Question 19 :

How can I display an image on my page?

Answer :

Use an IMG element. The SRC attribute specifies the location of the image. The ALT attribute provides alternate text for those not loading images. For example:

<img src="logo.gif" alt="ACME Products">

 


Question 20 :

Why do my links open new windows rather than update an existing frame?

Answer :

If there is no existing frame with the name you used for the TARGET attribute, then a new browser window will be opened, and this window will be assigned the name you used. Furthermore, TARGET="_blank" will open a new, unnamed browser window.
In HTML 4, the TARGET attribute value is case-insensitive, so that abc and ABC both refer to the same frame/window, and _top and _TOP both have the same meaning. However, most browsers treat the TARGET attribute value as case-sensitive and do not recognize ABC as being the same as abc, or _TOP as having the special meaning of _top.
Also, some browsers include a security feature that prevents documents from being hijacked by third-party framesets. In these browsers, if a document's link targets a frame defined by a frameset document that is located on a different server than the document itself, then the link opens in a new window instead.


Question 21 :

How do I get out of a frameset?

Answer :

If you are the author, this is easy. You only have to add the TARGET attribute to the link that takes readers to the intended 'outside' document. Give it the value of _top.
In many current browsers, it is not possible to display a frame in the full browser window, at least not very easily. The reader would need to copy the URL of the desired frame and then request that URL manually.
I would recommend that authors who want to offer readers this option add a link to the document itself in the document, with the TARGET attribute set to _top so the document displays in the full window if the link is followed.


Question 22 :

How do I make a frame with a vertical scrollbar but without a horizontal scrollbar?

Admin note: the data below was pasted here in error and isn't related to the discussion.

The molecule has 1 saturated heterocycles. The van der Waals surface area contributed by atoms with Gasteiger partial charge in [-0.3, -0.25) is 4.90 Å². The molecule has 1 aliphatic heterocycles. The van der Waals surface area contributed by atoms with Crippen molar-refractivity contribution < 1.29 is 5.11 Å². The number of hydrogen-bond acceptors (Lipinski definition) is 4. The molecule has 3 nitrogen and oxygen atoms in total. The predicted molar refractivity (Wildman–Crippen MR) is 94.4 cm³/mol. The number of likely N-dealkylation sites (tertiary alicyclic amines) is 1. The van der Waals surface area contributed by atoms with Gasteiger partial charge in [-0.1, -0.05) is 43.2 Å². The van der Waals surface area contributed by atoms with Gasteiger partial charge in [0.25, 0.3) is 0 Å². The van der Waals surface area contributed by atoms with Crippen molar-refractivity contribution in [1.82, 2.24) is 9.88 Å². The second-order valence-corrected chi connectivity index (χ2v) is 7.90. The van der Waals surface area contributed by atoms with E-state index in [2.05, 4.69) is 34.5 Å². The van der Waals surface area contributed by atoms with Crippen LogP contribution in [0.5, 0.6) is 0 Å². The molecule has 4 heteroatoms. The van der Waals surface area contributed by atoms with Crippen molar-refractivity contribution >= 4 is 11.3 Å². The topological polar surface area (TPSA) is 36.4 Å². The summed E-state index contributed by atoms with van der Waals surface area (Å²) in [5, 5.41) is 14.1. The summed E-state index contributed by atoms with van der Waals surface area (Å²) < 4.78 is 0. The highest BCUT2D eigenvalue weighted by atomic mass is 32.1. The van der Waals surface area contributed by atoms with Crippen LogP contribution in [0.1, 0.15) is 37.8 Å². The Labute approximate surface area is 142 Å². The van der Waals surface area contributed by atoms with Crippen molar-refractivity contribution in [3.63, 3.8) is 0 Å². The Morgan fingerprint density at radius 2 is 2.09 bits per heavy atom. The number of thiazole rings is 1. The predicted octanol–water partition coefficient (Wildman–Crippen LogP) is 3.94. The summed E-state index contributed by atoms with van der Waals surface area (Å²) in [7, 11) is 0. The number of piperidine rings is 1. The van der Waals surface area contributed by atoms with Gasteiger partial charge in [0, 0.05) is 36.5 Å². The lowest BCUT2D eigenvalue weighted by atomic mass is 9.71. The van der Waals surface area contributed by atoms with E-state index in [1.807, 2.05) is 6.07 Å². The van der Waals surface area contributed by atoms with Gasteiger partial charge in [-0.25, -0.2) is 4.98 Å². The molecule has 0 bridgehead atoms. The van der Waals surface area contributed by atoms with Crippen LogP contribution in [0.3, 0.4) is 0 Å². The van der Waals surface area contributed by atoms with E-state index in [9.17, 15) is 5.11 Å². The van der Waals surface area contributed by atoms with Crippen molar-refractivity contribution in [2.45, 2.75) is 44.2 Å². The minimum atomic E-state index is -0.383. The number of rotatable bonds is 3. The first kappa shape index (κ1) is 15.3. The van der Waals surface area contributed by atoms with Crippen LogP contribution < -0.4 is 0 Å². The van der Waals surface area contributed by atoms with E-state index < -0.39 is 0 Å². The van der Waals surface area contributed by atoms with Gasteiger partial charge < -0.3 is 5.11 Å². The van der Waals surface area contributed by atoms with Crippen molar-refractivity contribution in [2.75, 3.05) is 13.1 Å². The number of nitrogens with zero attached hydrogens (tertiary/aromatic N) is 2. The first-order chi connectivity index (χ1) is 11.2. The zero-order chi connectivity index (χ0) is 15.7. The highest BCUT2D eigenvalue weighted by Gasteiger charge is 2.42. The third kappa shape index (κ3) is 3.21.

Answer :

The only way to have a frame with a vertical scrollbar but without a horizontal scrollbar is to define the frame with SCROLLING="auto" (the default), and to have content that does not require horizontal scrolling. There is no way to specify that a frame should have one scrollbar but not the other. Using SCROLLING="yes" will force scrollbars in both directions (even when they aren't needed), and using SCROLLING="no" will inhibit all scrollbars (even when scrolling is necessary to access the frame's content). There are no other values for the SCROLLING attribute.


Question 23 :

Are there any problems with using frames?

Answer :

The fundamental problem with the design of frames is that framesets create states in the browser that are not addressable. Once any of the frames within a frameset changes from its default content, there is no longer a way to address the current state of the frameset. It is difficult to bookmark - and impossible to link or index - such a frameset state. It is impossible to reference such a frameset state in other media. When the sub-documents of such a frameset state are accessed directly, they appear without the context of the surrounding frameset. Basic browser functions (e.g., printing, moving forwards/backwards in the browser's history) behave differently with framesets. Also, browsers cannot identify which frame should have focus, which affects scrolling, searching, and the use of keyboard shortcuts in general.
Furthermore, frames focus on layout rather than on information structure, and many authors of framed sites neglect to provide useful alternative content in the NOFRAMES element. Both of these factors cause accessibility problems for browsers that differ significantly from the author's expectations and for search engines.


Question 24 :

Do search engines dislike frames?

Answer :

Search engines can link directly to framed content documents, but they cannot link to the combinations of frames for which those content documents were designed. This is the result of a fundamental flaw in the design of frames. 
Search engines try to provide their users with links to useful documents. Many framed content documents are difficult to use when accessed directly (outside their intended frameset), so there is little benefit if search engines offer links to them. Therefore, many search engines ignore frames completely and go about indexing more useful (non-framed) documents. 
Search engines will index your <NOFRAMES> content, and any content that is accessible via your